Hey all, I'm a 2-year phd student in economics. My interest is to take computer simulation into consideration when analyzing economic situations such as game theory. But the real problem to me is that since the programming world is hard to entry. When you want to simulate an even simple situation. It needs you to back up your computer skills a lot. I'd like to hear your comments on this.

Rob Britton said...

Hi BBBird,

If you're only doing an undergrad, then you don't really need any technical skills. If you want to actually work in economics in the real world, you pretty much require some level of technical knowledge. Most economic models are too complex to be able to solve analytically, so you generally need to resort to simulation in order to verify how well your model works against data.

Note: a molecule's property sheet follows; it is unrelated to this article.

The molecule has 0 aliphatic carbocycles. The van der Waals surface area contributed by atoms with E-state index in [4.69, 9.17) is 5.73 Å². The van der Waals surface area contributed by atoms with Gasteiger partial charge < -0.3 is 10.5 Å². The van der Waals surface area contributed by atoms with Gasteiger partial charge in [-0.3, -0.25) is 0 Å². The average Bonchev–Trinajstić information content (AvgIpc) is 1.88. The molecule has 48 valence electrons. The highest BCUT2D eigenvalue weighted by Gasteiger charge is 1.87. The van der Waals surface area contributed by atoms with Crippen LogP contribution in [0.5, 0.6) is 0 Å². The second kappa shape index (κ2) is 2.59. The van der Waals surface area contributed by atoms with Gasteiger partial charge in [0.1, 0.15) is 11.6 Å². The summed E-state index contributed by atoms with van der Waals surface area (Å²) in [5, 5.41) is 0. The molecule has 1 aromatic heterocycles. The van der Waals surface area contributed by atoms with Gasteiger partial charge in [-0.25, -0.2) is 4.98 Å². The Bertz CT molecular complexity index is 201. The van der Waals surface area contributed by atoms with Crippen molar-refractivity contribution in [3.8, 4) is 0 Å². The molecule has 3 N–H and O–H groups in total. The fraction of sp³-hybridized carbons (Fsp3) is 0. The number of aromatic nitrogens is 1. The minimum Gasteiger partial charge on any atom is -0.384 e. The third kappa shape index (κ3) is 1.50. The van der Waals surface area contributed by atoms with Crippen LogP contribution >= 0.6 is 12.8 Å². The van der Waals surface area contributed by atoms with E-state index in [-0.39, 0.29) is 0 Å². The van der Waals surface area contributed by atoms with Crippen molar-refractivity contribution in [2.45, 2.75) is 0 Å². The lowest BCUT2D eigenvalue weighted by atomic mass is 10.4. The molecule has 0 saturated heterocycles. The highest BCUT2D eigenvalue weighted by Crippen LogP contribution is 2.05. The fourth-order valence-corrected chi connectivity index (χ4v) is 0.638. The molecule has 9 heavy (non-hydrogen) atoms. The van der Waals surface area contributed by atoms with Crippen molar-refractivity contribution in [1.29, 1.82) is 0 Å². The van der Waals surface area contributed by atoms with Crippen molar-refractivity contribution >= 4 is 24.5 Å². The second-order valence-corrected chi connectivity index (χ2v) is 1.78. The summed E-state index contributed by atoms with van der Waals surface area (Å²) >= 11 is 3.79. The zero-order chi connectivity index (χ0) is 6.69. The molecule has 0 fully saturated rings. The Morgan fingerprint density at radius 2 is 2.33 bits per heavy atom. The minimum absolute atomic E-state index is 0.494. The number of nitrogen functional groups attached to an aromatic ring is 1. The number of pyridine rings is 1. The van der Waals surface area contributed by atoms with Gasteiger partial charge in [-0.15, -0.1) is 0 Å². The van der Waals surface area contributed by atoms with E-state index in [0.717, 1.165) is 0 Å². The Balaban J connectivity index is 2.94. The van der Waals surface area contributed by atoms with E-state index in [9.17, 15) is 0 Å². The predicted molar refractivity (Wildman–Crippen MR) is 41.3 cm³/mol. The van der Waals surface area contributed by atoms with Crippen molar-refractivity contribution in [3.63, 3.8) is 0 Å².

The programming world is not hard at all to get into. You can take a course at school, you can take online courses, or you can just Google 'programming tutorial' and see what comes up. The hard part about it isn't the technical aspect, it's the commitment aspect; like any advanced skill it is difficult to stay focused long enough to become somewhat proficient at it.

realgio95 said...

How are things with your journey now?

Rob Britton said...

Still at Google, still happy!

Anonymous said...

Hi, thank you so much for this post. It's extremely helpful in helping me decide my college path!